E. coli infection
What is E.coli?
Escherichia coli (usually referred to as E. coli) are bacteria found in the digestive system of humans and many other animals.
Many strains are harmless and may play a useful role in the gut, helping us to stay healthy. However, certain strains known as verocytotoxin-producing E. coli (VTEC) produce a potent poison, or toxin. VTEC is a member of the class of illness-causing E. coli known as Enterohaemorrhagic E.coli (EHEC).
What are the symptoms of E.coli poisoning?
The most relevant toxin-producing strain found in humans is E. coli 0157. It can cause a range of illnesses from mild to bloody diarrhoea, stomach cramps, nausea and vomiting. Occasionally the infection is so severe that patients develop haemolytic uraemic syndrome (HUS), which is associated with kidney failure, anaemia, and bleeding.
It can take three to four days on average for symptoms to develop. These can last for up to two weeks except in cases where complications develop.
How do you get infected with E. coli?
Infection with E. coli 0157 most commonly occurs when someone eats undercooked meat or consumes unpasteurised milk or cheese.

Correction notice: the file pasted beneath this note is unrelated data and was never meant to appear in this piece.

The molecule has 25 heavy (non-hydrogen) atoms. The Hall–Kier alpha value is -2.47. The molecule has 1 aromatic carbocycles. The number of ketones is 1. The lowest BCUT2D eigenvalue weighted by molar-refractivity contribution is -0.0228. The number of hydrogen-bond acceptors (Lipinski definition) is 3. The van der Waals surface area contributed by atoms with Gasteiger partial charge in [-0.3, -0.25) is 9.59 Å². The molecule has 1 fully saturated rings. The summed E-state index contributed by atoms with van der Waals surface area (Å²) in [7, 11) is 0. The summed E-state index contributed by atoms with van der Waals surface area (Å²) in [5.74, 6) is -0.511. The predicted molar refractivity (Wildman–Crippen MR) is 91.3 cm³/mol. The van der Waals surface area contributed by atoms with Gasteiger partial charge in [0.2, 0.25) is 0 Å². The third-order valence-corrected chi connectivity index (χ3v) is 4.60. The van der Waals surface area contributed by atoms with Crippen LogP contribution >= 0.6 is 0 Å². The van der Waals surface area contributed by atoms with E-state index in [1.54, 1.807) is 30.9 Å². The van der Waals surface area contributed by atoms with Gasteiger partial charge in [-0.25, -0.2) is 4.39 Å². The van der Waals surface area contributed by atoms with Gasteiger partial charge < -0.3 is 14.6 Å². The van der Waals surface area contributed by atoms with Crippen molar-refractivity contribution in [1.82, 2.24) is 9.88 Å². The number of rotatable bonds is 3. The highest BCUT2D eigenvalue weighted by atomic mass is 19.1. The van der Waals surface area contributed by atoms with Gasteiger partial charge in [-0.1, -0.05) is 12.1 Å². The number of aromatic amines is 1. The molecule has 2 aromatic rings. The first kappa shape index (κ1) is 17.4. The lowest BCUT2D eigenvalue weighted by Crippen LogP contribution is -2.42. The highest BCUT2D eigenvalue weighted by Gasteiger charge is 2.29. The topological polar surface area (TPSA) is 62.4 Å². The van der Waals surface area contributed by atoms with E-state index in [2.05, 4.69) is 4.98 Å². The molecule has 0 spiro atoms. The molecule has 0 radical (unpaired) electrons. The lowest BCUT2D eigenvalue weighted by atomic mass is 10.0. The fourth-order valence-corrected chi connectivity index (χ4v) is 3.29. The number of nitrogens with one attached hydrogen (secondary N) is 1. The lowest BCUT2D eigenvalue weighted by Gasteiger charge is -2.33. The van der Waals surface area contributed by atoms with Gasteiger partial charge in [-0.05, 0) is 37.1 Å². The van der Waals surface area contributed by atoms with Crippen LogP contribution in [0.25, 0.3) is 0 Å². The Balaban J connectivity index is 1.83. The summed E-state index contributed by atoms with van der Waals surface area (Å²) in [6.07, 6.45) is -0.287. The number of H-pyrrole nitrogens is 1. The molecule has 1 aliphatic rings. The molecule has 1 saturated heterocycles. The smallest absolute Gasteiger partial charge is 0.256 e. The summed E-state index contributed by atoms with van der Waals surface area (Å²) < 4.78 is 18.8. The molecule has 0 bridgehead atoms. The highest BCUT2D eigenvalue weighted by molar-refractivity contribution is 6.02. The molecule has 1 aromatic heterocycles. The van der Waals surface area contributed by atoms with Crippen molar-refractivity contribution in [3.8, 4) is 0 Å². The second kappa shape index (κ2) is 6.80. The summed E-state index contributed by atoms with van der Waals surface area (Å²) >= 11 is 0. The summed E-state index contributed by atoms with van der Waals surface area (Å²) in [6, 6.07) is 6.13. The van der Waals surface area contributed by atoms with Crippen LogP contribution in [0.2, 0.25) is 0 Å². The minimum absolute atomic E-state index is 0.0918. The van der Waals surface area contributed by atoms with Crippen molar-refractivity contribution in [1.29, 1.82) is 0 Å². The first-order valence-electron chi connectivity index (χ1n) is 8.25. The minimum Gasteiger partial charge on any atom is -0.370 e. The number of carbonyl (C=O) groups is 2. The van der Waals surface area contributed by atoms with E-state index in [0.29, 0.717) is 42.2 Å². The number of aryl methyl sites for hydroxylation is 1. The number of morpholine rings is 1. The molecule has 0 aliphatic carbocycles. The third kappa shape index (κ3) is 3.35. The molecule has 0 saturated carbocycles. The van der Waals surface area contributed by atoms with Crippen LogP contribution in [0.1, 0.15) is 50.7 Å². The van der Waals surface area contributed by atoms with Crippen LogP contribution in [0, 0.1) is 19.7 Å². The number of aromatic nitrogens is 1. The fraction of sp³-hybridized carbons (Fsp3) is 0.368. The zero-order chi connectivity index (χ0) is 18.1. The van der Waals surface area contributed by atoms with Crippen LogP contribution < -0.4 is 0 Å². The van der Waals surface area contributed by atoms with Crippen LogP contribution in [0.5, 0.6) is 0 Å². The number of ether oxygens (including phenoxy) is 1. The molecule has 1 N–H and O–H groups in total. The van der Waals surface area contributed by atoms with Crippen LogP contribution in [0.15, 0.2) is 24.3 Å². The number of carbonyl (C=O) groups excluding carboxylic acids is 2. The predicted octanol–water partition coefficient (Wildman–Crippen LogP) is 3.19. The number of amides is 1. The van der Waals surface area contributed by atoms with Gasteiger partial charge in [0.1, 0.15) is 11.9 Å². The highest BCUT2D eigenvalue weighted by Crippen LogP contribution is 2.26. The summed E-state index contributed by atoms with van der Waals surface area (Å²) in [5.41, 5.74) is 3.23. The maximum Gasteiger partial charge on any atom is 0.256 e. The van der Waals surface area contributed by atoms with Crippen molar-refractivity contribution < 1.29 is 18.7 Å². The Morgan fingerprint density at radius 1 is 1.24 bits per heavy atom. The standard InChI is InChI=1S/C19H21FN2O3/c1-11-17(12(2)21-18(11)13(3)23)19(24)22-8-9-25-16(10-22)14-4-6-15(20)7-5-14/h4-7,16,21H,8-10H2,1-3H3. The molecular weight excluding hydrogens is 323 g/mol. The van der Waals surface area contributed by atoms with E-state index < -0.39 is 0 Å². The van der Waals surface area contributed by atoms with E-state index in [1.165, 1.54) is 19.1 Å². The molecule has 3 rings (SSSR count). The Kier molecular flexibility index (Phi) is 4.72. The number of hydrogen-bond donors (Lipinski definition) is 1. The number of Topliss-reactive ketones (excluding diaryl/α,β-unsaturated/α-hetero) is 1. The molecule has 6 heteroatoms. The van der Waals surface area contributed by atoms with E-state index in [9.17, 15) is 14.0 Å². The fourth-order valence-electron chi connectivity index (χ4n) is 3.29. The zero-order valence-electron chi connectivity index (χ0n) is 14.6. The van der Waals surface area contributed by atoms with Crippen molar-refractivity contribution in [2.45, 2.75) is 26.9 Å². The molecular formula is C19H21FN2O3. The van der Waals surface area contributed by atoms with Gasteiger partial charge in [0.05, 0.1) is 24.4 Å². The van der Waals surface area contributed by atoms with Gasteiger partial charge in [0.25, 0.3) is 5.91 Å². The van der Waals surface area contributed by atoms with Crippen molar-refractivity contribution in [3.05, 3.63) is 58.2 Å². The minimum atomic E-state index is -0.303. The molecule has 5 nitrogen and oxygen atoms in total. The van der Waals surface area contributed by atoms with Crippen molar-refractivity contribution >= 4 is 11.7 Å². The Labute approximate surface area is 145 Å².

Other ways of being infected with E. coli include:
- Having contact with infected animals, such as on farms and at children's petting zoos.
- Contact with other people who have the illness, through inadequate hand-washing after using the toilet and before handling or eating food.
- Eating unwashed vegetables which have come into contact with manure from infected cattle.
- Drinking or swimming in infected water.
How is E. coli poisoning treated?
If you become infected with E. coli 0157, the most important treatment is to make sure you drink enough fluid.
- If you feel sick, sip small quantities of fluids frequently. Re-hydration solutions, available from a pharmacy, may help.
- Try to avoid tea, coffee, carbonated drinks or alcohol.
- Dilute sugary drinks - even if you would not normally dilute them.
- A painkiller (like paracetamol) can help ease any pain.
Patients who develop complications after being infected with E. coli 0157 may need hospital care.
How can you avoid infection?
The NHS says the most important way of avoiding being infected with E. coli is to ensure high standards of personal hygiene. This includes washing your hands after using the toilet, after handling raw meat, before meals and after touching animals.
Other tips include:
- Make sure that minced meat products like beef burgers or meat loaf are cooked thoroughly so that they are coloured all the way through, and no blood runs from them.
- Separate cooked and uncooked meats - for instance, store uncooked meat on the bottom shelf of the fridge to avoid dripping raw meat juices onto other food.
- Never put cooked food back on a plate which has had fresh uncooked meat on it.
- Thoroughly wash all salads and vegetables that are to be eaten raw. Peeling or cooking fruit and vegetables can also help remove contamination.
- Avoid eating and drinking unpasteurised milk and dairy products.
- Boil drinking water if you are unsure of its source.
- Don't swim in water that may be contaminated.